Coulod I see your model in Maxsurf?
     
  9. Mitch1990
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    Mitch1990 Junior Member

    It is just the sample ship provided with the maxsurf. We have been told too add two tanks and the required water tight bulkheads to it which I have done in a separate model which is titled modified.
     

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  10. TANSL
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    TANSL Senior Member

    Sorry but my Maxsurf doesn't allow me to handle so many surfaces.
    I don't know if you have correctly defined the Zero point and the Frame of reference. If you haven't, you should do it before doing anything else.
    You should define some loading condition, at least the light ship.
    If the tanks rest on the hull, all you have to do is give Maxsurf the data of the extreme points of each tank. You don't need to define watertight bulkheads as such, just give the limits of each tank.
    I do not understand what the definition of tanks has to do with the calculation of the KG limits. Can you explain to me what you really need to do, what is the final calculation you want to carry out?
     
  11. Mitch1990
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    Mitch1990 Junior Member

    I need to generate a limiting KG curve and based on the upright hydrostatic data the output of the limiting KG seams incorrect to me. I have my zero point set at the baseline for vertical and the FP for longitudinal so all the values are negative. When I run the limiting KG analysis, it shows the CG solid to be above the top of the model???
    Annotation 2020-05-15 150312.png Annotation 2020-05-15 150409.png Annotation 2020-05-15 151137.png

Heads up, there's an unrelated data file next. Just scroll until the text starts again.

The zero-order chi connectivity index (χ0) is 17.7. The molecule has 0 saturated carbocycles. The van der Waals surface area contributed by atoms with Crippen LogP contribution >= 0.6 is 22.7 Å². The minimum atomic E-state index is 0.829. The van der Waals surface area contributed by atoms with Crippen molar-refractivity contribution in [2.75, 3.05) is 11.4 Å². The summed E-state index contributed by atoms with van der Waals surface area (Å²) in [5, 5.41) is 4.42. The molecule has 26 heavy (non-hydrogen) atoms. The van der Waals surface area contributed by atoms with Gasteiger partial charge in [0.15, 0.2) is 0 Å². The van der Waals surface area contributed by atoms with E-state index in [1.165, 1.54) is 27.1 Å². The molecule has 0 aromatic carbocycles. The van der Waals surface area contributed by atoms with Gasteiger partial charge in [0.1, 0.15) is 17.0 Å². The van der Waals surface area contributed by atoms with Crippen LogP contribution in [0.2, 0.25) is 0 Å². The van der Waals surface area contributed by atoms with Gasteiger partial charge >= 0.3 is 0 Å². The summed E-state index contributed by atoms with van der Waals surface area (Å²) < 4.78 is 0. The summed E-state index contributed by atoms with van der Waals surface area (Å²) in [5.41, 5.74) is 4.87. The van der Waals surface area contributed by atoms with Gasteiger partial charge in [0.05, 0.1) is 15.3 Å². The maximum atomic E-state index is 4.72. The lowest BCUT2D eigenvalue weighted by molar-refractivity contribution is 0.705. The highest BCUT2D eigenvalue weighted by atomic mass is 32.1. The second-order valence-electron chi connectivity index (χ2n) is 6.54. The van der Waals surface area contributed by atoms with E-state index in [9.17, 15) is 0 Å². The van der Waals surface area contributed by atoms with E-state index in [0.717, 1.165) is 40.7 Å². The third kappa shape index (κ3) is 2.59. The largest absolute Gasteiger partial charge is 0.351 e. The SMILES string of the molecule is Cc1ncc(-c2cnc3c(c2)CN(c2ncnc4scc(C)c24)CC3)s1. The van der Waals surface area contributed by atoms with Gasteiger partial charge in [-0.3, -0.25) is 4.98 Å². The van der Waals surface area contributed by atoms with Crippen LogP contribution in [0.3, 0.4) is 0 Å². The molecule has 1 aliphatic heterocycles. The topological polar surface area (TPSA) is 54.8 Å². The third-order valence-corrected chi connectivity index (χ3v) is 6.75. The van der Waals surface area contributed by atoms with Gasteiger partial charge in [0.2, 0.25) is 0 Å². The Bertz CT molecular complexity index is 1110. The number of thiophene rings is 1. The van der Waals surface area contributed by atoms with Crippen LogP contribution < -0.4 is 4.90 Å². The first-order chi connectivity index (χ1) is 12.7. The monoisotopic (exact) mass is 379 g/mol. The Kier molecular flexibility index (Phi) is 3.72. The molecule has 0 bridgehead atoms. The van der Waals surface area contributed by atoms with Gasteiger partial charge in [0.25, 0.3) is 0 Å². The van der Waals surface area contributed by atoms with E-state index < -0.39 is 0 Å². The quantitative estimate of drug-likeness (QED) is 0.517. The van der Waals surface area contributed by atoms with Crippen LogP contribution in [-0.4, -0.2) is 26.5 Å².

12. Mitch1990
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    Mitch1990 Junior Member

    Turns out that I have not defined the criteria correctly for Severe wind and rolling. My bad, but thank you for your help
     
  13. TANSL
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    TANSL Senior Member

    Sorry but I don't understand where you want to go or how. You start by talking about tanks, watertight bulkheads, negative GM, KG above the model, "solid" CG (???) and you end up realizing that you have not defined the stability criteria. How, then, did you want to calculate the KG limit curve? It is absurd.
    By the way, if it is a matter of increasing the KG value until some stability criterion is no longer met, why is the KG not going to be above the model (as you say)?
    And another issue, it has a very poorly defined margin line. Thus it is not possible for Maxsurf to make any correct calculation.
     
  14. Mitch1990
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    Mitch1990 Junior Member

    Sorry about that, I had selected a criteria based on what I was told to do but didn't full understand the criteria so when I ran the limiting KG analysis it failed to converge. The criteria I have failing on severe wind which appears to need specific definition. I have sorted my KG issues, thank you for you help and sorry for wasting your time. I am now back to trying to calculate the number of watertight bulkheads based on IMO stability regulations which is very convoluted. Has anyone got an example on how to do this? It seams a little odd that some class societies give clear definition based on vessel length if you have not conducted damage control probability analysis and then for ABS to say conduct in accordance with IMO stability direction.

    I wouldn't even know where to start on severe wind compliance

    Sorry again.
     

  15. TANSL
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    TANSL Senior Member

    You don't need to apologize, simply, to get better help, you should better focus your questions. Here most of us like to help.
    IMO has publications on the stability criteria applicable to each type of ship, stability of the intact ship and the ship after damage. There you will find the criteria, some explanations that are not always easy to understand, and some formulas, such as those of waves and intense wind (Chapter 3.2.2).